Someone recently shared with me a web app that was designed to help monastics figure out the pattern for sewing a robe of the proper size. I had seen something like this many years back and it got me thinking… If a complex calculator like this is needed to sew robes, then is it possible we are not doing it right?
Here is the app that was shared with me:
Now, I’m not criticizing the app or people who make robes this way. The calculations to do this are quite complex and an app can be a big help.
I’ve come to a personal conclusion, though, that this method of sewing in decorative seams was not a thing in the time of the Buddha. Instead I believe that the method now common in Sri Lanka makes much more sense. But first a recap and some background for those not familiar with robe sewing technique.
The Buddha established a pattern that robes should be sewn in, and there are even names for the different parts of the pattern in the Vinaya. The thin “dikes” are called kusis. Here is the basic layout:
The standard way in Thailand is to take a single piece of cloth large enough to make the whole robe and simply stitch this pattern into the cloth by folding the fabric on one of the lines and sewing in about 2mm in from the fold. Then you open the fabric flat, fold over the little flap you’ve made, and then stitch this flap down.
You do this for the entire thing. Only when the fabric is not big enough would you piece things together, usually along the top to bottom seams.
There are some obvious problems with this method. First of all, it requires the complicated calculations that you see in the web app. Assuming you would have monks who had formerly been accountants to do these calculations, you need to draw the pattern on the cloth according to these complicated calculations. I highly doubt that the monks had access to measuring sticks that would have gradations on them down to the mm size.
What I propose is that the method used in Sri Lanka is much closer to what the monastics would have done. Instead of the fake/decorative seams, the kusis themselves are just large french seams.
What this means is that if you are dealing with a whole piece of cloth the right size, then you cut it long ways into a piece 1/3 and a piece 2/3.
Then you re-join it with a very large french seam, thereby hiding all the edges of the seam and creating in effect what is a double layer kusi.
Then you take this large re-constructed piece and cut it short-ways into five pieces, approximately equal with the outer pieces being a bit wider planning for the border.
Then you flip piece 2 and 4 around and sew everything back together with another wide kusi as shown above.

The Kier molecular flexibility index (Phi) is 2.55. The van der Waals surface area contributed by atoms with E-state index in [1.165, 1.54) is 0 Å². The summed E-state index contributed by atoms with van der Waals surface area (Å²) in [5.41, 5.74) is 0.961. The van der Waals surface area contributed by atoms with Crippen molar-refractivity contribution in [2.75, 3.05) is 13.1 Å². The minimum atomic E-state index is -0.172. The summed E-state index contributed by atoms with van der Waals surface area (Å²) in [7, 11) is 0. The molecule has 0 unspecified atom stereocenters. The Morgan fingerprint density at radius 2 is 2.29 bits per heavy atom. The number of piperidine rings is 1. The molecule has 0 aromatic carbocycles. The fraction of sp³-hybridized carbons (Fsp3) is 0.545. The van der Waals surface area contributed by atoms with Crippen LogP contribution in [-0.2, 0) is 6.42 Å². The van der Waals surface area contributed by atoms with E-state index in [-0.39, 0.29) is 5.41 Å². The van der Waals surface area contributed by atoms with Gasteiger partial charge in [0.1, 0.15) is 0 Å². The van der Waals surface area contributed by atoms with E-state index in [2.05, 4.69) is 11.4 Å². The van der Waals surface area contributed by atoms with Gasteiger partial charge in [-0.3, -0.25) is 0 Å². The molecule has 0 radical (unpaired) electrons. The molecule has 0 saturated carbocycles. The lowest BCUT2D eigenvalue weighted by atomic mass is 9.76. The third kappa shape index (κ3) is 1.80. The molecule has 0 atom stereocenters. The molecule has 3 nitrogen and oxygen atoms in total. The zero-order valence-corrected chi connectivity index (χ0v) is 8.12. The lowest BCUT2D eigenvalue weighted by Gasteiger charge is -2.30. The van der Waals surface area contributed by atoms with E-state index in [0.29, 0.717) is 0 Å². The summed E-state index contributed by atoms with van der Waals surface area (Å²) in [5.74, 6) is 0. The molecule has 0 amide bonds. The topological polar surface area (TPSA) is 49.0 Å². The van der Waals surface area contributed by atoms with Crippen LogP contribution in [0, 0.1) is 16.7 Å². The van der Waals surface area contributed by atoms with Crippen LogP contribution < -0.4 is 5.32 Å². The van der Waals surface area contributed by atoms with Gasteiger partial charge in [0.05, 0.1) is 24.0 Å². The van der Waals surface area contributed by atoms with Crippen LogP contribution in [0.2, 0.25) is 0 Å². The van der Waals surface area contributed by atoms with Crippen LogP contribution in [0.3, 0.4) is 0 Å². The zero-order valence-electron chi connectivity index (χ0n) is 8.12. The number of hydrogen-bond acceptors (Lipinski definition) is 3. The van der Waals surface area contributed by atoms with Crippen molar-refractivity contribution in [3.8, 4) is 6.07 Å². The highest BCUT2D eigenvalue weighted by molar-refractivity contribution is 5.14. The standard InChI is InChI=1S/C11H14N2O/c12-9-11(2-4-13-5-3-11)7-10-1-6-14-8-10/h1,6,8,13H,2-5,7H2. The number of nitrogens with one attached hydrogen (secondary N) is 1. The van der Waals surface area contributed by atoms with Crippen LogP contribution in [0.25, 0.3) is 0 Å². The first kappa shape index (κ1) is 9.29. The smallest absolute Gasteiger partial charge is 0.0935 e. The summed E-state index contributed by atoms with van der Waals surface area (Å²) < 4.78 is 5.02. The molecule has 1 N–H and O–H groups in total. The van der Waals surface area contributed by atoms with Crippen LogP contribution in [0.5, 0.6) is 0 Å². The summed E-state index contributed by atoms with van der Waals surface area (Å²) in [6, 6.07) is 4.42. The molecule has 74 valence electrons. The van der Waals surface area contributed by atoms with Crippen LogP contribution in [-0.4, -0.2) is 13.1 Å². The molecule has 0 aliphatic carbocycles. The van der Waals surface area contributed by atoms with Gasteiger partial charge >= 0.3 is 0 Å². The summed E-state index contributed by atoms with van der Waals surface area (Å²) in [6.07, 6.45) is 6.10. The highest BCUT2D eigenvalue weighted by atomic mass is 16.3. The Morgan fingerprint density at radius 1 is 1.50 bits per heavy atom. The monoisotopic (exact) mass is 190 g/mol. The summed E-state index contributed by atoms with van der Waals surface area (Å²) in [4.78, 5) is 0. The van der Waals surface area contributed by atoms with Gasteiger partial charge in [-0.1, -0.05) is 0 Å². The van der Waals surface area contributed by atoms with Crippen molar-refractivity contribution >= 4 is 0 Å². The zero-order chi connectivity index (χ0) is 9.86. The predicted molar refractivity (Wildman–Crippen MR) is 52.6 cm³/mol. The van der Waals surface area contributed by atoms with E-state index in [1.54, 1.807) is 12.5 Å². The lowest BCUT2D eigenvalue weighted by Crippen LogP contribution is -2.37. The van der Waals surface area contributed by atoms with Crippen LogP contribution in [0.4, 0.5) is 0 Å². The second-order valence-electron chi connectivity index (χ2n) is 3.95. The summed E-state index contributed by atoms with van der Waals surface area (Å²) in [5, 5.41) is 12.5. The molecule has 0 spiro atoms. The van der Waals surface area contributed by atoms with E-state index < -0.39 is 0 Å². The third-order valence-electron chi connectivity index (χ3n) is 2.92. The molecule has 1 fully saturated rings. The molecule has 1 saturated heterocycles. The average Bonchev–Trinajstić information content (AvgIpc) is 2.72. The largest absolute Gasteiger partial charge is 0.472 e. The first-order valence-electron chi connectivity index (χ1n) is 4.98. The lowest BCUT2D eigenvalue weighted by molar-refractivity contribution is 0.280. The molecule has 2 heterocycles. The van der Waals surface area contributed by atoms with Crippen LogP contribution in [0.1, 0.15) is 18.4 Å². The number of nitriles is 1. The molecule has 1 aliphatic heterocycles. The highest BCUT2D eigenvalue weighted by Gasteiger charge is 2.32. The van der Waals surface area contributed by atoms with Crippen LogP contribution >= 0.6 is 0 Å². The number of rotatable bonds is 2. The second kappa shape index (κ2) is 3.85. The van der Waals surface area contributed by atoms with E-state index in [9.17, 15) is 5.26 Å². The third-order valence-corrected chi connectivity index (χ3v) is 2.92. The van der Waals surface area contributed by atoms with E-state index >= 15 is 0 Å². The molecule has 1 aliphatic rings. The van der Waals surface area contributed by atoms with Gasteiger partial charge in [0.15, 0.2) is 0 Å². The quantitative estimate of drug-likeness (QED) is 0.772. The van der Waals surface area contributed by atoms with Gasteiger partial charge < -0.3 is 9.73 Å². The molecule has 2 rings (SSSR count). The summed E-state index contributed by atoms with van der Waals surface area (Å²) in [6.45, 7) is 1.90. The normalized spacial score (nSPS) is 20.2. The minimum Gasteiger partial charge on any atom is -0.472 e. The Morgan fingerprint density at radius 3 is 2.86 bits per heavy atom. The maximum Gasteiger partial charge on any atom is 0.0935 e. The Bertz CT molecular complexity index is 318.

Tada! you now have a robe.
The beauty of this method is that you need absolutely no measuring. The 1/3 2/3 cut can be approximate, as can the cutting into five. You wouldn’t even need to draw the lines for these cuts on the fabric. Just fold and use a razor to cut.
But what really hit me as I was mulling it over recently is how this method is perfectly suited to the collection of scrap cloth. Of course this is pure conjecture, but hear me out. As one is collecting cloth, one comes across different sizes. Knowing about how tall your robe needs to be, as you gather cloth you can start to sew pieces together to form these two initial pieces, the 1/3 piece where you join the smaller pieces, and the 2/3 pieces where you join the larger pieces. Once either piece reaches the desired length, you can start cutting any larger pieces you find and add them to the 1/3 piece, or any smaller pieces you find you can join them together to form larger pieces you add to the 2/3 piece.
Then when both pieces are long enough you are ready to go. Join them in the big french seam, cut in five, flip #2 and #4, and then rejoin in another large french seam. There will of course be chunks that are longer than needed. those can be trimmed off and become the border.
No measuring needed, other than to know the size of the robe you are trying to make.
The kusis would then add strength to the fabric (not introduce stress points as the decorative seams do). They would also visually over ride any pattern, or lack there of, of the joining of all the smaller pieces with regular french seams.
All of this doesn’t answer the question of how a kathina frame would be useful, though. But it does explain how one could easily make a robe without a web app! And the method is much, much faster, so hand sewing a kathina robe in the required time makes more sense.